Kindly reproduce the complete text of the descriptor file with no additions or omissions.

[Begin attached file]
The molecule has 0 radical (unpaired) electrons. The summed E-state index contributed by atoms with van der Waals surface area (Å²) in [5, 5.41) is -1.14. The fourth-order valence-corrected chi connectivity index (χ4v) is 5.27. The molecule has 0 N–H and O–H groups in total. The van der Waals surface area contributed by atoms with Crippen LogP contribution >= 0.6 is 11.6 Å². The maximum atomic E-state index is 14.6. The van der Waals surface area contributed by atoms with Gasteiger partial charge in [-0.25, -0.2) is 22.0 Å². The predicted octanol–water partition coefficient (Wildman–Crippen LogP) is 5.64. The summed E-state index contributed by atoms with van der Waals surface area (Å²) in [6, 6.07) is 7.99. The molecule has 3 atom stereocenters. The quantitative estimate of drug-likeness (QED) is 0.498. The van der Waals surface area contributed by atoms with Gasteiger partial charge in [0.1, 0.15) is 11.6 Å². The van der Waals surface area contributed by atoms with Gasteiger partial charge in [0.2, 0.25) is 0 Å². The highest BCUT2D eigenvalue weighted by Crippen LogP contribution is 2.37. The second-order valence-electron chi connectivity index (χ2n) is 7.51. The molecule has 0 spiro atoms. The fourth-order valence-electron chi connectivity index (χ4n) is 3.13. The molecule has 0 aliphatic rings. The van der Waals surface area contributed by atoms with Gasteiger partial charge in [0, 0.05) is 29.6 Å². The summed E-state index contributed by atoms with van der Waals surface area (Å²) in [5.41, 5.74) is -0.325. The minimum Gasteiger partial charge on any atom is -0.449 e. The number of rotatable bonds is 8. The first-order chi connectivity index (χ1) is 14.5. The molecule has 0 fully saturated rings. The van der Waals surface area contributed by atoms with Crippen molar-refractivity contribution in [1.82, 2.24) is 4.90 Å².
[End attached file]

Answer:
The molecule has 0 radical (unpaired) electrons. The summed E-state index contributed by atoms with van der Waals surface area (Å²) in [5, 5.41) is -1.14. The fourth-order valence-corrected chi connectivity index (χ4v) is 5.27. The molecule has 0 N–H and O–H groups in total. The van der Waals surface area contributed by atoms with Crippen LogP contribution >= 0.6 is 11.6 Å². The maximum atomic E-state index is 14.6. The van der Waals surface area contributed by atoms with Gasteiger partial charge in [-0.25, -0.2) is 22.0 Å². The predicted octanol–water partition coefficient (Wildman–Crippen LogP) is 5.64. The summed E-state index contributed by atoms with van der Waals surface area (Å²) in [6, 6.07) is 7.99. The molecule has 3 atom stereocenters. The quantitative estimate of drug-likeness (QED) is 0.498. The van der Waals surface area contributed by atoms with Gasteiger partial charge in [0.1, 0.15) is 11.6 Å². The van der Waals surface area contributed by atoms with Gasteiger partial charge in [0.2, 0.25) is 0 Å². The highest BCUT2D eigenvalue weighted by Crippen LogP contribution is 2.37. The second-order valence-electron chi connectivity index (χ2n) is 7.51. The molecule has 0 spiro atoms. The fourth-order valence-electron chi connectivity index (χ4n) is 3.13. The molecule has 0 aliphatic rings. The van der Waals surface area contributed by atoms with Gasteiger partial charge in [0, 0.05) is 29.6 Å². The summed E-state index contributed by atoms with van der Waals surface area (Å²) in [5.41, 5.74) is -0.325. The minimum Gasteiger partial charge on any atom is -0.449 e. The number of rotatable bonds is 8. The first-order chi connectivity index (χ1) is 14.5. The molecule has 0 fully saturated rings. The van der Waals surface area contributed by atoms with Crippen molar-refractivity contribution in [1.82, 2.24) is 4.90 Å².